General elections in India are around the corner. Political parties in India have always given focus to the woes of rural populace in their political agendas. Whether the conditions of rural areas and people living there have improved or not is a separate topic of discussion but their problems such as the state of agriculture, farmer distress and rural infrastructure have hogged the limelight in political discourse over the years.
This is true for this election too. However, in addition, cities are gradually getting some space in political parties’ poll promises. Political parties have started talking about the staggering problems of cities and have given them due attention in their manifestos. Another reason is the rising aspirations of citizens. As economic prosperity and technology improved, people got exposure to better facilities and information.
People living in Bareilly are able to see what kinds of services are being rendered in Barcelona through YouTube, TED and other mediums available on their smartphones. It became evident that the focus of political parties towards cities will shift with the perception of people towards their dream city. However, the shift seems to be slower than expected. Political parties have several poll promises for cities in their manifestos but Indian politicians’ idea of cities is still hovering around basic services. Their urban agenda could have been better if they had consulted experts or the people on the ground.

General elections in India are around the corner. Political parties in India have always given focus to the woes of rural populace in their political agendas. This is true for this yEar too. However, in addition, cities are gradually getting some space in political parties’ poll promises. Political parties have started talking about the staggering problems of cities and have given them attention in their manifestos


Bharatiya Janata Party (BJP) has come out with an urban roadmap and says, “through the development of infrastructure and connectivity, we will ensure the further development of suburban townships and new urban centres.” Interestingly, BJP has not talked about Smart Cities Mission this time while in 2014 building 100 smart cities was one of the major poll promises.
A similar approach can be seen in the manifesto of Indian National Congress (INC) that says, “Congress promises to formulate a comprehensive policy on Urbanisation after wide consultation. We will address the issues concerning towns and cities including city governance, livelihoods, housing, habitat, pollution, climate change, urban transport and disaster management.” They have also promised to support state governments to build new towns and cities as well as satellite towns. But these promises are not indicative of any specific outcome.
BJP has also promised to establish five regional centres of excellence on urban issues. These centres will provide support to states and local bodies on issues of urban governance and growth. The party has also promised to extend Metro services in 50 cities of the country. They have also committed to launch the National Urban Mobility Mission.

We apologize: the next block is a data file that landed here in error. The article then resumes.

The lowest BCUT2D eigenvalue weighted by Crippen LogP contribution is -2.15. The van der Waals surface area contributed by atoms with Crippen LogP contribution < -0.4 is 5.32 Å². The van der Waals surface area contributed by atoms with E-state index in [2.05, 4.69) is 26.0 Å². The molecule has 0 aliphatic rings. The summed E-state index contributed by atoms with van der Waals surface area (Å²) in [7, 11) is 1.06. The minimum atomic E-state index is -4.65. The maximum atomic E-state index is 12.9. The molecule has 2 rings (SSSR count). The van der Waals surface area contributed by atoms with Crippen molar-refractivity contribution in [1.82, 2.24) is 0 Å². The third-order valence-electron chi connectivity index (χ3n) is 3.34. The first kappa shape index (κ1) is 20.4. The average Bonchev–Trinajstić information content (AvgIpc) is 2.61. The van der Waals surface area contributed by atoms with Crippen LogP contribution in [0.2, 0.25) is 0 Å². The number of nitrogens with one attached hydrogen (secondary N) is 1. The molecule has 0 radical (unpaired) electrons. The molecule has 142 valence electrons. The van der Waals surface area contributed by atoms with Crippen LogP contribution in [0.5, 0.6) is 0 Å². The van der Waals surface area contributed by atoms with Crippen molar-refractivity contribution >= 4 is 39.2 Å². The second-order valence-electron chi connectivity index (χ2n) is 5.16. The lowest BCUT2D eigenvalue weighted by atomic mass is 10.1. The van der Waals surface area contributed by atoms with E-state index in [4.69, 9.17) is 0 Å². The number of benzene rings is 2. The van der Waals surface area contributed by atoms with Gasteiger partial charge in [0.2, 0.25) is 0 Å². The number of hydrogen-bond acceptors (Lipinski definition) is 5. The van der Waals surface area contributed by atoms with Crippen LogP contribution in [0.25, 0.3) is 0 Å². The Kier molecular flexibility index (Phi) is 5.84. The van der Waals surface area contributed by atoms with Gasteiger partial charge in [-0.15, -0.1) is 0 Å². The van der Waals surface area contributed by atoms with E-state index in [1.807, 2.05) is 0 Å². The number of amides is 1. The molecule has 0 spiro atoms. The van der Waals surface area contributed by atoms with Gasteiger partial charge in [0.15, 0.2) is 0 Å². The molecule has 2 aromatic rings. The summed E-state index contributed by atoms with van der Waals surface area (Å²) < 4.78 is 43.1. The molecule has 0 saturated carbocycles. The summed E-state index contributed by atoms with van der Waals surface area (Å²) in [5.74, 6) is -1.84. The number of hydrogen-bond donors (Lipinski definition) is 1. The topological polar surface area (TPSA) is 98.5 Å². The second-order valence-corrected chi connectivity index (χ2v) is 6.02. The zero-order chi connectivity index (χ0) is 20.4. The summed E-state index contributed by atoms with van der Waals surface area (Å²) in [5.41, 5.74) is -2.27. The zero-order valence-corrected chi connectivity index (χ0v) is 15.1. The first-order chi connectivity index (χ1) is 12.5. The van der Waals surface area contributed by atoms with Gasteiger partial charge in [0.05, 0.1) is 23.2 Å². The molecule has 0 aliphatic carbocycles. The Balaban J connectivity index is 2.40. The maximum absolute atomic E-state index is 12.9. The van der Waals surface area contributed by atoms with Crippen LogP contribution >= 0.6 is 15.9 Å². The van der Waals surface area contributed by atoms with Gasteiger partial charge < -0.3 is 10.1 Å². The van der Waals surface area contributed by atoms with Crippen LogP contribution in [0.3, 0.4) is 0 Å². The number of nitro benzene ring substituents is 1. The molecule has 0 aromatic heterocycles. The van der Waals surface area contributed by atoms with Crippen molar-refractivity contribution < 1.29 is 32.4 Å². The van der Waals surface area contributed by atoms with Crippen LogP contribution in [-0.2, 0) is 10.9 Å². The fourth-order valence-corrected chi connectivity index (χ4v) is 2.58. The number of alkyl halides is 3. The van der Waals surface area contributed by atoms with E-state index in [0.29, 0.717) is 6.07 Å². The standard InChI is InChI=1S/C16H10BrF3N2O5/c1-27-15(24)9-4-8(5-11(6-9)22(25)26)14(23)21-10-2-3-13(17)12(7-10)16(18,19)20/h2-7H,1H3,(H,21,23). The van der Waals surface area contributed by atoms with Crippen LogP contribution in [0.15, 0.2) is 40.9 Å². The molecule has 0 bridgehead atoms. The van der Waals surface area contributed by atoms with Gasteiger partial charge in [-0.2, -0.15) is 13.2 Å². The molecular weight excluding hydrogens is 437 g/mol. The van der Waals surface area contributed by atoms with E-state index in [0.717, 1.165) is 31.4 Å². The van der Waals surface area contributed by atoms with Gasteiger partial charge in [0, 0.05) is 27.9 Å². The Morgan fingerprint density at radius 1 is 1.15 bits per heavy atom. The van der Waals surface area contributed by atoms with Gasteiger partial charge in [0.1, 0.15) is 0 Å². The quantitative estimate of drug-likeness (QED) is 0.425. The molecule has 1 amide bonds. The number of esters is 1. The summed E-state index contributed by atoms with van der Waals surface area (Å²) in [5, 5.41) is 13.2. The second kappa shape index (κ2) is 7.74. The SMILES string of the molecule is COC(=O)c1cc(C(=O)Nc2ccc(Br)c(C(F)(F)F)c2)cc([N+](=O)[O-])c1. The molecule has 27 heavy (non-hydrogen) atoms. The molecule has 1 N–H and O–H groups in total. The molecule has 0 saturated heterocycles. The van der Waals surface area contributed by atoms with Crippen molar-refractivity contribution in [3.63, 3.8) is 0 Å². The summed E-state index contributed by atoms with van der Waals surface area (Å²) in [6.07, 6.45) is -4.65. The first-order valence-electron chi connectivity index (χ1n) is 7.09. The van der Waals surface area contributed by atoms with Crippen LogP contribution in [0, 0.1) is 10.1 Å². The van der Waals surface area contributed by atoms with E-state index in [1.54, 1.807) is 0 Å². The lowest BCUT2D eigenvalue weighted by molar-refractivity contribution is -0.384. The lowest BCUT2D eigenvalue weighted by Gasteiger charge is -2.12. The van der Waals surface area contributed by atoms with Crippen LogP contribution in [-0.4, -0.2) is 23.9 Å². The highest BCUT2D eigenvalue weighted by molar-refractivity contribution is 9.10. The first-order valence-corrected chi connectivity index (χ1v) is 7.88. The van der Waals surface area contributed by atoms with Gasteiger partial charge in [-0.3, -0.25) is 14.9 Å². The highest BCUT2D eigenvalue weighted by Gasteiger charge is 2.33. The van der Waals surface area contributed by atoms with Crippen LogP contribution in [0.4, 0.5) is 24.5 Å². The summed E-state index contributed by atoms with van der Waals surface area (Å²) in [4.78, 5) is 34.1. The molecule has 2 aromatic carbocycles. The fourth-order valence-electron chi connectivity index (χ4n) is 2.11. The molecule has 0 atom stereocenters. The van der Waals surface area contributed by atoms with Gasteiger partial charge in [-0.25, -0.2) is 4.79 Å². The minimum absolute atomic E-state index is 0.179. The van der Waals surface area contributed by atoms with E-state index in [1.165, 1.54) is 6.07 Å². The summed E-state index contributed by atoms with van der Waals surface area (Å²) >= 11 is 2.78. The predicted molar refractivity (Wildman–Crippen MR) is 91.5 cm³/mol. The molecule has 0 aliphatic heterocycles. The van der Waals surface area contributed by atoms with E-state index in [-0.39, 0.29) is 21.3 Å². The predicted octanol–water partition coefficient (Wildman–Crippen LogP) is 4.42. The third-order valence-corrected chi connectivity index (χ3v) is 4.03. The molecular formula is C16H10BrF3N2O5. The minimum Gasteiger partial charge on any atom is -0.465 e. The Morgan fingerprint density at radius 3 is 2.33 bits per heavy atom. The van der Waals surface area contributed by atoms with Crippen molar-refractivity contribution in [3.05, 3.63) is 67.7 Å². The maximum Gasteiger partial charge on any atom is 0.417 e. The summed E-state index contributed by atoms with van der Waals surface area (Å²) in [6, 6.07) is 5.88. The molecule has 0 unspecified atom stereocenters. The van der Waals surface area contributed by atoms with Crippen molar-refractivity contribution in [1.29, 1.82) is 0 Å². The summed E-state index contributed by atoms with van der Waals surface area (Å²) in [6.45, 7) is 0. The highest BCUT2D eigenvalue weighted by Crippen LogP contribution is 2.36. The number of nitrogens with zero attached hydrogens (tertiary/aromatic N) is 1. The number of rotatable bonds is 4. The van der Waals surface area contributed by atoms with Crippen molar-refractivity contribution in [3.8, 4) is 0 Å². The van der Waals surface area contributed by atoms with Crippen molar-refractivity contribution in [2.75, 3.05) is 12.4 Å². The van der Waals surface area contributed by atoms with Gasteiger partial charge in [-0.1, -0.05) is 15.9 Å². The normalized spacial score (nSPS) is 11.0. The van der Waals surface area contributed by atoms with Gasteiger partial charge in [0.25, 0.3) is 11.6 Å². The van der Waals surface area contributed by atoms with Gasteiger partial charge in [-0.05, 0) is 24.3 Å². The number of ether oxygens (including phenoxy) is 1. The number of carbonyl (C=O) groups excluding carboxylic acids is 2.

The objective of the Mission is to provide technology-based urban mobility solutions to all urban local bodies and increase the use of public transport to enhance walkability and cycle use. Under this mission, we will incentivize cities to integrate the public transport systems such as metro, local trains and local buses with the private service providers in the sector such as, private bus operator, private taxi operator, the auto-rickshaw, e-rickshaw services, pedestrian and cycling infrastructure for seamless and smooth last mile connectivity. We will also promote a common mobility card/ticketing across different modes of transport. It is also promised to turn National Clean Air Plan into a Mission and focus on 102 most polluted cities for bringing down pollution levels by at least 35 per cent.
Congress party has also talked about strengthening the 74th Constitutional Amendment Act for devolution of financial powers and to empower mayors with a uniform five-year term.
There are a few more promises featured—slum upgradation, building of night shelters, a housing scheme for the poor, safety of women, promotion of non-motorised transport, etc. They have also promised to establish Aajeevika Kendras (Livelihood Centres) in all major cities and towns where a migrant worker may register himself/herself in order to access government services, healthcare, crèches and schools for his or her children, skill development and training centres, and legal services.
Communist Party of India has also given their idea of new age urbanisation. They have criticized the Special Purpose Vehicle (SPV) arrangement in Smart Cities and said that they would repeal it if voted to power. They have also committed to empowering ULBs and the mayoral system.
They promoted the idea of Livable Cities instead of Smart Cities. The major distinctive poll promise in their manifesto is “recognising people’s right to water”. The party has also made similar promises as made in Congress party’s manifestos. The common thread joining all parties’ manifesto is the promotion of non-motorised transport.

No Comments Yet

Leave a Reply

Your email address will not be published.

This site uses Akismet to reduce spam. Learn how your comment data is processed.

Feed Your Inbox with Urban Update Weekly Newsletter
We respect your privacy.